RollandSmoke says...

BertSanders wrote:
RollandSmoke wrote:
BertSanders wrote:
The Bournemouth supermarket situation seems to support Mr Davies
absolutely. 4 years (out in 2) is not a sufficient punishment for a man who hits a man twice his age. He could not have known he was ill but the sentence was inappropriate. The Judge heard the case and knows all the details (and I do not) but other thugs will know that you can get away with minimum punishment. The Law is an ****, On the other hand the Rigby killers were given an appropriate sentence. and the Judge is realistic and to be applaude.
There are numerous conflicting witness statements and other aspects in the Lee Rigby case that raise my suspicions which I won't go into here but the Judges now have the legal right to imprison people for the rest of their life with no hope of parole. This is not just the people in this case it is whoever they see fit. Davies only wants them to have the right of appeal if they can afford to take the chance of loosing more money if indeed they have anything left after paying court costs for their trial. Outside the court the BNP were demanding the re-instatement of the death penalty. How far do we want to take this?. Now I understand that this was a very emotive case but we mustn't be fooled into thinking with our emotions in order that we agree to changes in law that we may not otherwise have agreed to. The phrase problem reaction solution springs to mind. The principle of beyond all reasonable doubt should always apply. There are a lot of reasonable people who doubt the authenticity of the story we have been told. They are being mocked, ridiculed even demonised but that does not change facts and when there are questions they must be answered. This locking people up and charging them for their legal representation could easily be abused in order to fully exploit the money making potential that would present. couple this with private prisons and you don't need to be a genius to work out where this could lead. Although I'm sure non of our politicians would contemplate anything like that would they?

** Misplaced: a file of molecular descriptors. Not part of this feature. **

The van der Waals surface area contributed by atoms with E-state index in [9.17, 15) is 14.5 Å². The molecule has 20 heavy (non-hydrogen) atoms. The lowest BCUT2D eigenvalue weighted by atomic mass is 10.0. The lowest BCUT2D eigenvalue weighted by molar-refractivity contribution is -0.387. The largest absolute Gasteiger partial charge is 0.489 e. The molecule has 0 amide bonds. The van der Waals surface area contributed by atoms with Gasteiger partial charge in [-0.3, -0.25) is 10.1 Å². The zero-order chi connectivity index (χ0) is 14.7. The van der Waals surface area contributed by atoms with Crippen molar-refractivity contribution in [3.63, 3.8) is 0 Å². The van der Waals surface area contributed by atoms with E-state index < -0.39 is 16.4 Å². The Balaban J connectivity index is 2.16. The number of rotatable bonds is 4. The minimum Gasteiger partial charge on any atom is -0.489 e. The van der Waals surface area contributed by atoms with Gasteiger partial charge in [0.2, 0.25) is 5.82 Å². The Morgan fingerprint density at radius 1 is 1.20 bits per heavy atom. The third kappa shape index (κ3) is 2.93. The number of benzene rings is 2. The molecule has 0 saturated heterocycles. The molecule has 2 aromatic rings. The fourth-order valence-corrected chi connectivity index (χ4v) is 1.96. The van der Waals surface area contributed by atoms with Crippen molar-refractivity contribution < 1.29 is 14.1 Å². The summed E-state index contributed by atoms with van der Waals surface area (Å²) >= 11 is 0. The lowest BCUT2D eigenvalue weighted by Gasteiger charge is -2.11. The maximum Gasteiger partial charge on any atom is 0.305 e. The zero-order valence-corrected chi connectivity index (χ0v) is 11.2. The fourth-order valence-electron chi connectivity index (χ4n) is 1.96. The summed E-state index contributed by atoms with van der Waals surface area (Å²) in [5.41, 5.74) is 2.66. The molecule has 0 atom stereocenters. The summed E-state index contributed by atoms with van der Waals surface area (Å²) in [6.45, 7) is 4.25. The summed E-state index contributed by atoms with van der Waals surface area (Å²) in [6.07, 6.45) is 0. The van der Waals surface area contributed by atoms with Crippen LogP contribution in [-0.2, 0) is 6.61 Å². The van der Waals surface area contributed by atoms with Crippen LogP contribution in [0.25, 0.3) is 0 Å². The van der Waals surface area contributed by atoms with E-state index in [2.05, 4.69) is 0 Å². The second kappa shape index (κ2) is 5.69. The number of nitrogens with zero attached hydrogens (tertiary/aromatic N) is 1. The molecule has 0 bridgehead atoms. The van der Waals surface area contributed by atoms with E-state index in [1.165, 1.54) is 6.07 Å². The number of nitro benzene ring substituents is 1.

You seem extremely reluctant to accept that these men were tried in a Court of Law. I can accept that in this country, and am satisfied that it was impartial. Lee Rigby was murdered because he was a soldier and serving his Country. as directed.
How the Government may change the Law is a matter for Parliament - and Mr Davies is an elected member and will have his say. I do not doubt the story at all - the perpetrators wanted the publicity of TV.